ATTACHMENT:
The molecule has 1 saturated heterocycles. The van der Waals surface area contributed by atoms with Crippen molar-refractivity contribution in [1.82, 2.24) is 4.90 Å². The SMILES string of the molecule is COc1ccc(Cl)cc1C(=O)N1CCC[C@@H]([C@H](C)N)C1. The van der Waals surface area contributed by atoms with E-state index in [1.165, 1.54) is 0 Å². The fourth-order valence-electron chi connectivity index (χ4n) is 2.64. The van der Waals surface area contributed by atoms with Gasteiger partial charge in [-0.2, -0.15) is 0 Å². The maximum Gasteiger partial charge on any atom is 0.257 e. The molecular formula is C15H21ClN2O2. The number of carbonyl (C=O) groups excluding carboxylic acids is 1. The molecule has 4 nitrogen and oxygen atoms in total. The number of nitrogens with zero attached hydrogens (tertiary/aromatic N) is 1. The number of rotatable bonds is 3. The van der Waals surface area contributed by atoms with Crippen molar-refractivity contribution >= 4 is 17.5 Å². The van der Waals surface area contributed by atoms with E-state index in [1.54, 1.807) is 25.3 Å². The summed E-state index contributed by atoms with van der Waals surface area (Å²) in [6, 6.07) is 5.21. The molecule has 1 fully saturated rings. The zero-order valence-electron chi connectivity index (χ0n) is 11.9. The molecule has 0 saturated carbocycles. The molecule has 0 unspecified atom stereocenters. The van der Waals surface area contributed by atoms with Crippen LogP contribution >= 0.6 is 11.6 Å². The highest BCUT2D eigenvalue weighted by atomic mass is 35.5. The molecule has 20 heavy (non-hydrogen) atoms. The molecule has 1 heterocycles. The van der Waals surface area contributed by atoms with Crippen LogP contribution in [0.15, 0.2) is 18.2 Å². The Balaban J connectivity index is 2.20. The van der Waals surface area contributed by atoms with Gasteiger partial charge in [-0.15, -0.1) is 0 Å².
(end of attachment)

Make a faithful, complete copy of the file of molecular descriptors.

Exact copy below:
The molecule has 1 saturated heterocycles. The van der Waals surface area contributed by atoms with Crippen molar-refractivity contribution in [1.82, 2.24) is 4.90 Å². The SMILES string of the molecule is COc1ccc(Cl)cc1C(=O)N1CCC[C@@H]([C@H](C)N)C1. The van der Waals surface area contributed by atoms with E-state index in [1.165, 1.54) is 0 Å². The fourth-order valence-electron chi connectivity index (χ4n) is 2.64. The van der Waals surface area contributed by atoms with Gasteiger partial charge in [-0.2, -0.15) is 0 Å². The maximum Gasteiger partial charge on any atom is 0.257 e. The molecular formula is C15H21ClN2O2. The number of carbonyl (C=O) groups excluding carboxylic acids is 1. The molecule has 4 nitrogen and oxygen atoms in total. The number of nitrogens with zero attached hydrogens (tertiary/aromatic N) is 1. The number of rotatable bonds is 3. The van der Waals surface area contributed by atoms with Crippen molar-refractivity contribution >= 4 is 17.5 Å². The van der Waals surface area contributed by atoms with E-state index in [1.54, 1.807) is 25.3 Å². The summed E-state index contributed by atoms with van der Waals surface area (Å²) in [6, 6.07) is 5.21. The molecule has 1 fully saturated rings. The zero-order valence-electron chi connectivity index (χ0n) is 11.9. The molecule has 0 saturated carbocycles. The molecule has 0 unspecified atom stereocenters. The van der Waals surface area contributed by atoms with Crippen LogP contribution >= 0.6 is 11.6 Å². The highest BCUT2D eigenvalue weighted by atomic mass is 35.5. The molecule has 20 heavy (non-hydrogen) atoms. The molecule has 1 heterocycles. The van der Waals surface area contributed by atoms with Crippen LogP contribution in [0.15, 0.2) is 18.2 Å². The Balaban J connectivity index is 2.20. The van der Waals surface area contributed by atoms with Gasteiger partial charge in [-0.15, -0.1) is 0 Å².